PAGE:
A: In accordance with the Safe Water Drinking Act and best practices established by the Michigan Department of Environmental Quality (MDEQ), whenever a water system loses pressure for any length of time, a boil water advisory is enacted. Based on the loss of pressure we detected, we enacted an advisory for residents north of Tienken & west of Livernois. This advisory was a precautionary action.

Q: In your best estimate, how long should residents be prepared to operate under this advisory?

A: The current boil water advisory will remain in effect until at least Friday afternoon, July 13. If we receive satisfactory tests results again tomorrow, the City will be able to lift the advisory.

Q: With whom has the City been working to monitor and resolve this situation?

A: Our Department of Public Services personnel have been taking water samples daily. The Oakland County Health Division Laboratory, a certified drinking water facility, has performed bacteriological testing. The City has also engaged Paragon Laboratories, a chemical, physical, and biological testing service, as part of our analysis. In addition, the City has been in conversation with the Great Lakes Water Authority (GLWA) and the Michigan Department of Environmental Quality (MDEQ). To ensure water quality sampling, DPS personnel are flushing the water distribution system through fire hydrants and continues to follow prescribed water sampling procedures.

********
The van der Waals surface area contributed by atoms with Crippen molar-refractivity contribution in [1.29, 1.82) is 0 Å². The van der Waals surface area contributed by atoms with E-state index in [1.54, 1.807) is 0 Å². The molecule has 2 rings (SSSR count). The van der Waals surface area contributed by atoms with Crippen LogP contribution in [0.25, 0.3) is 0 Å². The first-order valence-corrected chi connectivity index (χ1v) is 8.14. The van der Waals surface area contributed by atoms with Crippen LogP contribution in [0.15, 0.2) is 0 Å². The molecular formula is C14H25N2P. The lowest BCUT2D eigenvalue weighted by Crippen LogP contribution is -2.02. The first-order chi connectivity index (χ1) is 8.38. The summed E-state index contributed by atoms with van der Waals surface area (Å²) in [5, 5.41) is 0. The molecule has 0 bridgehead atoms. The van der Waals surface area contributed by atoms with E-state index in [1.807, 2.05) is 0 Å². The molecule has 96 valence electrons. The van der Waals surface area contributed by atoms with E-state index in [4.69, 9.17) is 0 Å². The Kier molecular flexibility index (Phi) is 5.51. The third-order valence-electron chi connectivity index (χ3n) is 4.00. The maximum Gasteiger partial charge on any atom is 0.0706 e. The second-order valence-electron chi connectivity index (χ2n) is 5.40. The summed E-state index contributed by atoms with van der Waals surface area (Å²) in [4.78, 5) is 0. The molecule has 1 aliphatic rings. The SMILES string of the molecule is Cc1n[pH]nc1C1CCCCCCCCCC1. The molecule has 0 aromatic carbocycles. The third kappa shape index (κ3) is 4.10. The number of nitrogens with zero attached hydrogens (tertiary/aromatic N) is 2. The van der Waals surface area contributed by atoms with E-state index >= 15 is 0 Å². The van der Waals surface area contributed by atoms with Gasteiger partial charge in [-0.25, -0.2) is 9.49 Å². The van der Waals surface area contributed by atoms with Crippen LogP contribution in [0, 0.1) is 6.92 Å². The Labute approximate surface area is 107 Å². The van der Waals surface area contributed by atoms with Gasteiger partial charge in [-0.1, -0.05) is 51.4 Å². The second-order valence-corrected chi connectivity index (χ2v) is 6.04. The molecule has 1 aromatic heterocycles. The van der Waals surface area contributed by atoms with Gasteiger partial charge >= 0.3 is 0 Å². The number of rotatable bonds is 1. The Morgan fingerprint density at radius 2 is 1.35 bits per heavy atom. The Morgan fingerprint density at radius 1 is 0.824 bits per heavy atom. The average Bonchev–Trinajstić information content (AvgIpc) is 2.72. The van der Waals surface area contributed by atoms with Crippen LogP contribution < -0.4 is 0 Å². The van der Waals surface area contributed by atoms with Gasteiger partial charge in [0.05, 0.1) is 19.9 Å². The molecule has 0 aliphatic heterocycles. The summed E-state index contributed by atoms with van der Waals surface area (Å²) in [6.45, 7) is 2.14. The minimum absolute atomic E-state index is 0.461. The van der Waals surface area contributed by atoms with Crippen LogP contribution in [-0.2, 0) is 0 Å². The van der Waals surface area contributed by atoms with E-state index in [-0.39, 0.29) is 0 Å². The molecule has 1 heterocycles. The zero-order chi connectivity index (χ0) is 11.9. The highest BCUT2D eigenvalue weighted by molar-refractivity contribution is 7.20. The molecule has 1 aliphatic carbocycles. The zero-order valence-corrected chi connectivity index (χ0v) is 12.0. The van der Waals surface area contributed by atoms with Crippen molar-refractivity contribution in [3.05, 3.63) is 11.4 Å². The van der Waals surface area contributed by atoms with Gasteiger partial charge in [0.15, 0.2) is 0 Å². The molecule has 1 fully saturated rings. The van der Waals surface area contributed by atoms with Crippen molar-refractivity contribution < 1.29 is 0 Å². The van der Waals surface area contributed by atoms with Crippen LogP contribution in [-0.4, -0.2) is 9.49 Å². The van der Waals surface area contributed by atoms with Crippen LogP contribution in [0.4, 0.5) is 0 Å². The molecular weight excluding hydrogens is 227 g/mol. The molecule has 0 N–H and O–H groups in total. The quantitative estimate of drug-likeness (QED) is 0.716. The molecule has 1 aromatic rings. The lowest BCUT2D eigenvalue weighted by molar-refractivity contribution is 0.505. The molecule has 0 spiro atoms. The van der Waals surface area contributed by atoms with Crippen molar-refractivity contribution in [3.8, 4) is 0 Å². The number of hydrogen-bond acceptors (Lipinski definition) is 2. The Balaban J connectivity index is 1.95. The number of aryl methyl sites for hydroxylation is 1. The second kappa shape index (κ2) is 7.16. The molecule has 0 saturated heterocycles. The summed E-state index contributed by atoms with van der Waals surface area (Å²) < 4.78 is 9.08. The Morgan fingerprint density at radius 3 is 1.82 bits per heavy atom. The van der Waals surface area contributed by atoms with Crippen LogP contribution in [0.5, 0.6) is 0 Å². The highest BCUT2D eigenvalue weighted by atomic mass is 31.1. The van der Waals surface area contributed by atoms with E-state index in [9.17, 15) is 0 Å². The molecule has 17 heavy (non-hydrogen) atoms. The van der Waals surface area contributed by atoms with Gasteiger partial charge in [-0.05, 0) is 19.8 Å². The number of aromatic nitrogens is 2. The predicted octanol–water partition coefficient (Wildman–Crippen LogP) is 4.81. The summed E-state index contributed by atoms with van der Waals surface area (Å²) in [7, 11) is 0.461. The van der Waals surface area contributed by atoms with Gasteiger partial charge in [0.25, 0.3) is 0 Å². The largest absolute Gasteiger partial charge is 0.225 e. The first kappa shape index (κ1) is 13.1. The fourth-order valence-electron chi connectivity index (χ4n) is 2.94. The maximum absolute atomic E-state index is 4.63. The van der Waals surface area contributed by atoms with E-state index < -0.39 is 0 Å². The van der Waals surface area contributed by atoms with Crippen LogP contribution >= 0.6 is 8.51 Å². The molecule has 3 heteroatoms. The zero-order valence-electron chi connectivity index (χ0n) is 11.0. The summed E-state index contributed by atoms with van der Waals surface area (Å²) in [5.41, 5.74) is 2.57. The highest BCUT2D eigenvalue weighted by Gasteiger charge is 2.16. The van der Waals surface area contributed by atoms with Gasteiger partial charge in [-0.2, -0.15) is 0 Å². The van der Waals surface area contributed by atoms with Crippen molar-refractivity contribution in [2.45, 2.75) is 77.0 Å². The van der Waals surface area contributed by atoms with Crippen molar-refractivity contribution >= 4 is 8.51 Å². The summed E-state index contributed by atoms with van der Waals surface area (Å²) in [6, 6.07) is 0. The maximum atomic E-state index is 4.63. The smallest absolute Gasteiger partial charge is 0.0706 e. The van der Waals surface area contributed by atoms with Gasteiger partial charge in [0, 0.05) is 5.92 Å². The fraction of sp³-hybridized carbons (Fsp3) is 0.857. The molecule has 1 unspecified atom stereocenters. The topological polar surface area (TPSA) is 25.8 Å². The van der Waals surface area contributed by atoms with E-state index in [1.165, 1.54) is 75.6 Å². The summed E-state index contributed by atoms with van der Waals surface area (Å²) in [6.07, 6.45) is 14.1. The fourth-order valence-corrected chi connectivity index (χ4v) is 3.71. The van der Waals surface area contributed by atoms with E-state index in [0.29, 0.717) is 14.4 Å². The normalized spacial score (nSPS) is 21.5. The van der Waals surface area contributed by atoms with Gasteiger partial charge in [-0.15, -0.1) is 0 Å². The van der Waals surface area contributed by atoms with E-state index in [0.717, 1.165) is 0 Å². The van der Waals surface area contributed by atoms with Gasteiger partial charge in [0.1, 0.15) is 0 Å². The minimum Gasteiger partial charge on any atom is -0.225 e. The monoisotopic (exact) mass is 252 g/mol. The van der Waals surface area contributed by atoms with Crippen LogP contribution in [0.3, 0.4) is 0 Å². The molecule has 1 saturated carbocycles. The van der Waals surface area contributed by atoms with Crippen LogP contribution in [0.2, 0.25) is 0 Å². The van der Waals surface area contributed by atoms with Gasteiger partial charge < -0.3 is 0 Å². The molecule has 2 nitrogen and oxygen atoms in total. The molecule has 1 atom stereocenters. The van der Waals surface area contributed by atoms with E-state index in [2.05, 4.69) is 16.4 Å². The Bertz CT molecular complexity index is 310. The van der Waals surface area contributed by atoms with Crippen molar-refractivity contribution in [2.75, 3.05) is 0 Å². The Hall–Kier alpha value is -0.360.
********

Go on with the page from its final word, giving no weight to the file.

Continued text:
Q: Where have water samples been taken?

A: Water samples have been taken from Brewster, Van Hoosen, and Musson schools within the boil water advisory area.

Q: What did test results show?

A: Early in our testing, one of three sites tested (Musson) returned a positive indication for Total Coliform, deeming the sample status as unsatisfactory. Coliform bacteria are common in soil, surface water and can even exist on your skin. They include a large group of many types of bacteria that occur throughout the environment.

Coliform bacteria are often referred to as “indicator organisms” because they indicate the potential presence of disease-causing bacteria in water. The presence of coliform bacteria in water does not guarantee that drinking the water will cause an illness. Rather, their presence indicates that a contamination pathway exists between a source of bacteria and the water supply. Importantly, test results showed a non-detect for E.coli, meaning E.coli was not present in any samples taken.